Whole Body Hypothermia for the Treatment of Perinatal Asphyxial Encephalopathy.
Recruitment to TOBY ended on 30th November 2006.
18 month Follow up was completed in autumn 2008.
1st October 2009
The TOBY Study results have now been published in the New England Journal of Medicine:
Moderate Hypothermia to Treat Perinatal Asphyxial Encephalopathy; Azzopardi D, Strohm B, Edwards A, Dyet L, Halliday H, Juszczak E, Kapellou O, Levene M, Marlow N, Porter E, Thoresen M, Whitelaw A, Brocklehurst P; N Engl J Med, 2009; 361:1349-1358.
This landmark randomised controlled trial was funded during the period 2002 to 2008, by the United Kingdom Medical Research Council (MRC). The MRC is also funding the TOBY Children Study over the next 4 years, which will follow up TOBY children at the age when they have started school.
The TOBY Children Study
TOBY children will be assessed at age 6 - 7 years, in order to find out whether the benefits of cooling that were apparent at 18 months are maintained in the longer term.
Perinatal asphyxia causing moderate or severe encephalopathy occurs in approximately 2/1000 births. In full term newborn infants, perinatal asphyxia may account for up to 30% of cases of cerebral palsy, and results in a significant health care and financial burden to the NHS. At present there is no specific treatment for asphyxia other than stabilisation with treatment to reduce seizures.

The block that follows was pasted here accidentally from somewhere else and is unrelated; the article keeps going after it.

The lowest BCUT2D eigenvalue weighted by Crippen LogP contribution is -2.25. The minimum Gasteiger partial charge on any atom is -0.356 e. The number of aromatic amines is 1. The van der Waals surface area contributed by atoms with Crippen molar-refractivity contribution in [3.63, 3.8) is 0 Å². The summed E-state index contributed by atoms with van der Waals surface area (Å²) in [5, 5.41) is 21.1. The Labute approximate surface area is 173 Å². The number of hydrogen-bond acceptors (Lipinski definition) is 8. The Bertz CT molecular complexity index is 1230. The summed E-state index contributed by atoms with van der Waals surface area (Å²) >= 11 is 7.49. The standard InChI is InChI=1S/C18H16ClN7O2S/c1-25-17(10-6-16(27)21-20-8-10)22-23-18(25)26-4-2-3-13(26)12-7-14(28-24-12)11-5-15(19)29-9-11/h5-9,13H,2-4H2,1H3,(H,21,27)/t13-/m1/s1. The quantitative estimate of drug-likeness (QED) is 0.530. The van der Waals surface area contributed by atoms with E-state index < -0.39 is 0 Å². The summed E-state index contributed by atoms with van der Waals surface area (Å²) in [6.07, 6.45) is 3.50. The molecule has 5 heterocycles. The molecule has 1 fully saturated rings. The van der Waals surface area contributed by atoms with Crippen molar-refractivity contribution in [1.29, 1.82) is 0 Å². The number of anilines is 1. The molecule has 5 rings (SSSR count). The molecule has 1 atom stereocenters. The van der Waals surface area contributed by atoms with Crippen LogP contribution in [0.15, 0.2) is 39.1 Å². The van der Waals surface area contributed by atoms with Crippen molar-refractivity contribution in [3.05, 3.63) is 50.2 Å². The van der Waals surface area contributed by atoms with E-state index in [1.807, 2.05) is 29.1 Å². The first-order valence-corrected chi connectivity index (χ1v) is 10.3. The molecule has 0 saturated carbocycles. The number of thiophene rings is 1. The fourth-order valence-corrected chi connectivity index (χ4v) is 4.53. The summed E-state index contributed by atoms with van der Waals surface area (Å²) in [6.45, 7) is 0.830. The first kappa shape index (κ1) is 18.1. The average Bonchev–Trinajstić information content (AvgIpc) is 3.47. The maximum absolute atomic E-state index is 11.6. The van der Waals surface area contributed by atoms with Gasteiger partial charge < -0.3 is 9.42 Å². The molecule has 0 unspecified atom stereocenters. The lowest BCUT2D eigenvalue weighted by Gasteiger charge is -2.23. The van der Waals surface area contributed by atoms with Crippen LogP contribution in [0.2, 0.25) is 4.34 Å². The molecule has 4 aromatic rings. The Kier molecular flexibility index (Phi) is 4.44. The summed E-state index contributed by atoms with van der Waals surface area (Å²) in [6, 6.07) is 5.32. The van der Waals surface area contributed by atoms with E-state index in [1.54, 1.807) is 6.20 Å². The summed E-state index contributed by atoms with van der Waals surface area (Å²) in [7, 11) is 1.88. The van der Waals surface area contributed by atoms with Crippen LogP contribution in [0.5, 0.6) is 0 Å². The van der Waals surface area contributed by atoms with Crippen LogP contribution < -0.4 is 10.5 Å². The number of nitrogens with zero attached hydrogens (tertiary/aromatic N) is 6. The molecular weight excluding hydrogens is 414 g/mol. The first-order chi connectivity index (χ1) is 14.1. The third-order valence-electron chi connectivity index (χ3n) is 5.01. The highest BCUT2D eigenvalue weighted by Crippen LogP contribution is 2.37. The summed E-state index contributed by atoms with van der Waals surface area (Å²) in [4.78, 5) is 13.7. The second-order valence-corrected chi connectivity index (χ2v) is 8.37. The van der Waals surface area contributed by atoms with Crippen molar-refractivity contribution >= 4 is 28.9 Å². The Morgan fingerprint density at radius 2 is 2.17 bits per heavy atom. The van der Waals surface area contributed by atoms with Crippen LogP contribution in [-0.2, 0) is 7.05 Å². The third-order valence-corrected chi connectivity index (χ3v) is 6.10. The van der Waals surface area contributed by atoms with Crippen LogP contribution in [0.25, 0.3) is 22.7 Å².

This study aims to determine whether the use of whole body cooling following perinatal asphyxia is a safe treatment that will improve survival and reduce neurological and neurodevelopmental impairments. Babies who have experienced moderate or severe asphyxia are randomly allocated to receive either standard intensive care, or intensive care with cooling.
Randomisation must take place before the baby is 6 hours of age, and the allocated treatment is commenced immediately. Cooled babies have their body temperature reduced to 33-34°C for 72 hours, followed by gradual rewarming.
Primary outcome is the combined rate of mortality and severe neurodevelopmental impairment in survivors at 18 months of age.
This randomised controlled trial is funded by the Medical Research Council.